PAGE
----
In the near future it will be interesting to see how much effort Marois and her party will put into wording the official secularism charter without coming across as xenophobic, without infringing on people’s fundamental rights, without placing the burden of religion on Muslim women, and without alienating francophone Muslims who are quite happy identifying as Québécois.

In her victory speech, Marois referred to being the first woman premier of Quebec, “I say to all women tonight I will try to honour us all.” But upholding the ideals of the secular state also means upholding the rights of every individual. So as this story continues to unfold, it will be interesting to see if Marois will indeed honour ALL women.

  • Mary

    Hello, I live in Quebec.

    You must be informed of a very important thing: English media always demonizes Quebec, because Quebec, with its 80% of Francophones, is a minority in Canada. So, be careful with what they say in English Canadian news sites. French-Quebeckers are a *minority*.

    Also, Quebec’s provincial legislation is not based on Common Law, like the rest of Canada. It is based on the Civil Code, which is, in and of itself, a *secular* set of laws. We are the only ones in North America that have a truly secular legislation. So, it might be that some finer points of secularism escape you.

    Also, and interestingly, when the Civil Code was implemented in the 1970′s (google Quiet Revolution in Quebec for details), a Charter of Human Rights was included – the same that is used on the international level – one that is secular. In that, Quebec was ahead of Canada, who introduced its own Charter of Human Rights in 1982, one which is not secular.

    A secular state is not anti-religious, it is simply that all governing entities must be religiously neutral, so all citizens of all religious paths feel welcome and secure they’ll be treated without discrimination. It also means that one cannot ask for special treatment based on religion – like this young Muslim man who refused to take his driver’s licence test with a woman instructor because they cannot obey an *inferior* woman (happened), or Sikh RCMP’s who replace the uniform’s hat with a turban (happened), or other such things.

    And while the crucifix in parliament would stay, if Marois has her way, it would be banned everywhere else. It’s been banned in schools for years already. Many don’t agree with her position on this and would like to see that particular cross go as well.

    Christmas trees are not Christian, I’ll have you know. Their origins are totally pagan. Do some research. Nativity scenes are not allowed and have been banned for years – that’s the Christian part, removed. So decorated trees are OK – even some Muslims in Quebec will have them. (And will exchange gifts and such.)

    Finally – do you understand the concept of a minority government in a British-type of parliament? Because that’s what Marois has… Do you understand how little power she has?

    Finally, I fail to see why secularism does not equal gender equality – Quebec is a champion in gender equality, topped only by Sweden and Norway. Facts. We do, however, like to preserve our culture, as it is, after all, *our* culture. Quebec survived being controlled by the church, where women were treated like reproducing cattle and priests tithed their parishioners to death. My grandparents’ generation, as a whole, decided to stop that nonsense and abuse at some point. Quebeckers still believe in this today. Do you mind? We like to choose *our* values, thank you.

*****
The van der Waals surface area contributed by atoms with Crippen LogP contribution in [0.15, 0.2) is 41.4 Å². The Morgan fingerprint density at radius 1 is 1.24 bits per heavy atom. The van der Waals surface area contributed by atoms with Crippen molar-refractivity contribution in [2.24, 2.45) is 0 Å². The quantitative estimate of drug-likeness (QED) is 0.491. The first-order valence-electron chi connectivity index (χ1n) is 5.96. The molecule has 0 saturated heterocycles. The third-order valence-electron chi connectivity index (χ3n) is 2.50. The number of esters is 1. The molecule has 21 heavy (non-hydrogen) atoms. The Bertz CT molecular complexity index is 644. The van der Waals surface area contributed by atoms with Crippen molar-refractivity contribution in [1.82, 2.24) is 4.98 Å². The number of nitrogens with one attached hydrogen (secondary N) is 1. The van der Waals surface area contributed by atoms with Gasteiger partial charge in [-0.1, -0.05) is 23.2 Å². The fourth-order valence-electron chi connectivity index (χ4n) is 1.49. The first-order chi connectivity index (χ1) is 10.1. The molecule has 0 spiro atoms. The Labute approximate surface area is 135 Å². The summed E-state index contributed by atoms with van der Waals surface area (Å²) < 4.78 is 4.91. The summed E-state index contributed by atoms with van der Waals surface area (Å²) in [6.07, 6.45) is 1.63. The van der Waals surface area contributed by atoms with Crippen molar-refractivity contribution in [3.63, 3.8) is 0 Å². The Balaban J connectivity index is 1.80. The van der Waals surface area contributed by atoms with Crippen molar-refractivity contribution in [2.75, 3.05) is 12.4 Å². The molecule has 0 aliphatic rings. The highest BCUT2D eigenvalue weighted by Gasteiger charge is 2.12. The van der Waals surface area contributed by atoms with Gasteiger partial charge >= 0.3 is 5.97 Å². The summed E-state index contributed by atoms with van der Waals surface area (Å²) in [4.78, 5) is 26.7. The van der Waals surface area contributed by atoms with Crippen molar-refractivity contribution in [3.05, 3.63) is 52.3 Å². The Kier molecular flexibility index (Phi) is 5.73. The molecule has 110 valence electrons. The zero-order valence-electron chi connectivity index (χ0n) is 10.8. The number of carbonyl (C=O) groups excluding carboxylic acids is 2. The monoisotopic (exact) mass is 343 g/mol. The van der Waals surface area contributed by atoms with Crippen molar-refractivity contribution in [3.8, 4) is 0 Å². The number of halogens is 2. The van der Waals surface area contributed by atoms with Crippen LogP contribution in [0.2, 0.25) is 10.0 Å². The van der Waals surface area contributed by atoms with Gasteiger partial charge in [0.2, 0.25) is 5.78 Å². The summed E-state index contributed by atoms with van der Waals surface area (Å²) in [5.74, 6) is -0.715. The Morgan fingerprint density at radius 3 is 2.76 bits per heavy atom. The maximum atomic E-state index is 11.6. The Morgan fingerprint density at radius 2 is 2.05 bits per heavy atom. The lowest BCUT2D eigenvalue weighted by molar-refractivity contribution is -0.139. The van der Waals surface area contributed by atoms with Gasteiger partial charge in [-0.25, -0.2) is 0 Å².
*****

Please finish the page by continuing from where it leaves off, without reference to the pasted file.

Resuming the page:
And yes, niqabs must be removed for receiving public services. It’s part of our laws and culture – show your face. When it’s minus 30 degrees Celsius outside and we wear a scarf on our face to protect it, when we get inside a public building we are required to remove it and show our face – that *our* ways. Muslim women who wear niqabs – which are not mandated by the Q’ran, apparently – must comply with the same rules. It is too much asking?

    And finally, to answer your question – you would be allowed to wear your hijab, right now. But you see, here is the difficult point in the issue: if the hijab is not a religious symbol and thus not covered by a not-yet-in-existence charter of secularism, then you cannot say you’re wearing it for religious reasons. The minute you wear it for religious reasons – then yes, it becomes an ostentacious (maybe – although not as much as niqab and burka) religious sign and would be required to remove it.

  • http://livefromthepinkwars.wordpress.com el

    Mary, I am Quebecoise, and live in Quebec, too. And I’m here to tell you that *our* culture, *our* ways, and *our* values are not static. They evolve, as we evolve. So if there are Niqabi and Hijabi Quebecoise in our midst, that’s part of our culture now, too. Just like the turbans and the kippas. Get used to it.

    Woodturtle, great analysis, and I’m super-excited to see you here. I’m especially stoked to see your critical look at English media coverage of this issue during the election. I would be curious to see what the spectrum of French coverage was like in comparison (I have to admit I didn’t follow this particular issue as closely).